The average person makes over 35,000 decisions per day, which can easily leave you too tired to take action on your most important tasks (or MITs). In this episode, Mike and Thanh tackle decision fatigue, and show you how to exercise all the tools at your disposal so that you don’t get burned out or make bad decisions. Decision fatigue is #1 the enemy of sound decision making and procrastination’s greatest ally, so in this episode you’ll learn what you can do to overcome it by conserving your willpower for the decisions that really matter as well as several tips for replenishing your willpower when it’s gone but you still have more work to do.
- The negative consequences associated with decision fatigue and how to avoid them [1:55]
- The three types of decisions that we make on a regular basis that contribute greatly to increased decision fatigue [4:11]
- Why most people blame their lack of goal achievement on willpower (and what you can do to flip the script by leveraging it to take massive action on your goals instead) [5:37]
- How willpower influences your ability (or inability) to do deep work [9:00]
- Why you shouldn’t make important decisions when you are mentally fatigued [11:47]
- How the massive number of small decisions we have to make in a day contributes to making bad decisions when they matter most [13:27]
- How changing habits (like deciding what to wear the night before) can help alleviate decision fatigue and increase your willpower [15:23]
- Why not all hours of the day are created equal and how you can leverage time arbitrage to get more done [16:14]
- How to leverage the 80/20 principle to maximize the effectiveness of your decision making [19:27]
- Why most people tend to make decisions at the worst possible time (and when you should make them instead) [22:50]
- How to align the most important things you need to do with when you have the most possible energy for maximum effectiveness [27:42]
- What you should really be doing at the beginning of every day [33:19]
- Why email is such a productivity killer and what you can to do to avoid having it zap you willpower [36:24]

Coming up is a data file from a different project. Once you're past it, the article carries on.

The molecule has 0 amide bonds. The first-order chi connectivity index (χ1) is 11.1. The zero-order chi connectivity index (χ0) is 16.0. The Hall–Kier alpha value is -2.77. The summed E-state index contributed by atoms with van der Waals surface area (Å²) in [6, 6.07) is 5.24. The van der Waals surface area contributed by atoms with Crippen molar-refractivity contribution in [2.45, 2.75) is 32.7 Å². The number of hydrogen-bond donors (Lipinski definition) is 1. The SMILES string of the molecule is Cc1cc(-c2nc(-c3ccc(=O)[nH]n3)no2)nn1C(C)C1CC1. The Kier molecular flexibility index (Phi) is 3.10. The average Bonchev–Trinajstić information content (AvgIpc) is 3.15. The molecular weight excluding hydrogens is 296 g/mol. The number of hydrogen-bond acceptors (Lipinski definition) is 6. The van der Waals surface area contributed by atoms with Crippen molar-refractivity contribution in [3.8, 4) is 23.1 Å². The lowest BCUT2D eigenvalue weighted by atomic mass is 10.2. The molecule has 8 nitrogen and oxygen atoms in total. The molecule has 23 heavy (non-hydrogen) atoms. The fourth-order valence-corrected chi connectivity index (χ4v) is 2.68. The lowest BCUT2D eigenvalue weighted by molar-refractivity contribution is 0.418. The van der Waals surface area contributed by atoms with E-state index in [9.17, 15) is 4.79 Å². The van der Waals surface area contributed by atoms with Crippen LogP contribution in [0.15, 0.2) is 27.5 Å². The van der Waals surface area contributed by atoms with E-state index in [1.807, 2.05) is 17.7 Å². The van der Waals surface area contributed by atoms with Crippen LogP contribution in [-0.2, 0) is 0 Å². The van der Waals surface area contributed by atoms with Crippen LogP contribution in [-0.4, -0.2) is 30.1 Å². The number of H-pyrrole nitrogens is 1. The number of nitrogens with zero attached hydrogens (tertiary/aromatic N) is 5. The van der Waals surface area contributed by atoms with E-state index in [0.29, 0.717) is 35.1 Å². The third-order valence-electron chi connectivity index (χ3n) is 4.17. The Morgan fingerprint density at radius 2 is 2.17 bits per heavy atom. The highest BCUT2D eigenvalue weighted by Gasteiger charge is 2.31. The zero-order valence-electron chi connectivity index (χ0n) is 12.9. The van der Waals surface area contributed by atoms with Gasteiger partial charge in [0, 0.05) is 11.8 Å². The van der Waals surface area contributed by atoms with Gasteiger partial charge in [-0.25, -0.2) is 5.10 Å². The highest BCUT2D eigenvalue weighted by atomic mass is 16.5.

- How to systemize your daily decisions into a ritual so that you have more willpower left over for the ones that really matter [39:58]
- How to get other people to help you so that you have to make less decisions [51:31]
- The template you can use to make a decision easier so that you can use less energy to make it [1:00:40]
- What “eating your frog” is all about and how it can help you be more productive by increasing your willpower [1:05:09]
- What you can do to replenish your willpower when you need a quick boost [1:07:05]
- Why happy people are productive people [1:17:15]
- “Survey Finds Most People Check Their Smartphones Before Getting Out Of Bed In The Morning” Tech Times
- Why Time Management Doesn’t Work & Why You Should Focus on Energy Instead (TPS142)
- The Willpower Instinct: How Self-Control Works, Why It Matters, and What You Can Do To Get More of It
- The War of Art
- Time Arbitrage (AE blog post)
- 5 Ways to Apply the 80/20 Rule To Free Up 2+ Hours A Week (TPS118)
- First Things First
- Morning Ritual Starter Kit
- The 7 Habits of Highly Effective People: Powerful Lessons in Personal Change
- The CEO’s Secret to Productivity: An Executive Assistant (TPS143)
- The Sleep Revolution: Transforming Your Life, One Night at a Time
- Joe Buhlig’s podcasts: Theoretical Accountability | Bookworm
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Hi, very good episode. I was wondering if doing your taxes is also considered Deep Work. It takes time, you have to be concentrated, but it’s not very challenging. And that is, according the book, one of the elements that determines Deep Work.
the concept of “decision fatigue”, or “ego depletion”, is questionable.
First, the relevant studies fail to replicate.
Second, the concept might be a social construct! See https://beta.bps.org.uk/news-and-policy/%E2%80%9Creverse-ego-depletion%E2%80%9D-people-india-find-mental-effort-energising
Thanks for the podcast.
Decision can be seen as a productivity killer, or as a consequence of progress, which is a driving force of motivation. But I can completely relate that improving the decision taking is a big time organization booster.
Quote: “The average person makes over 35,000 decisions per day…”
I suspect we actually make a few hundred actual decisions a day, with habits taking care of most of the rest.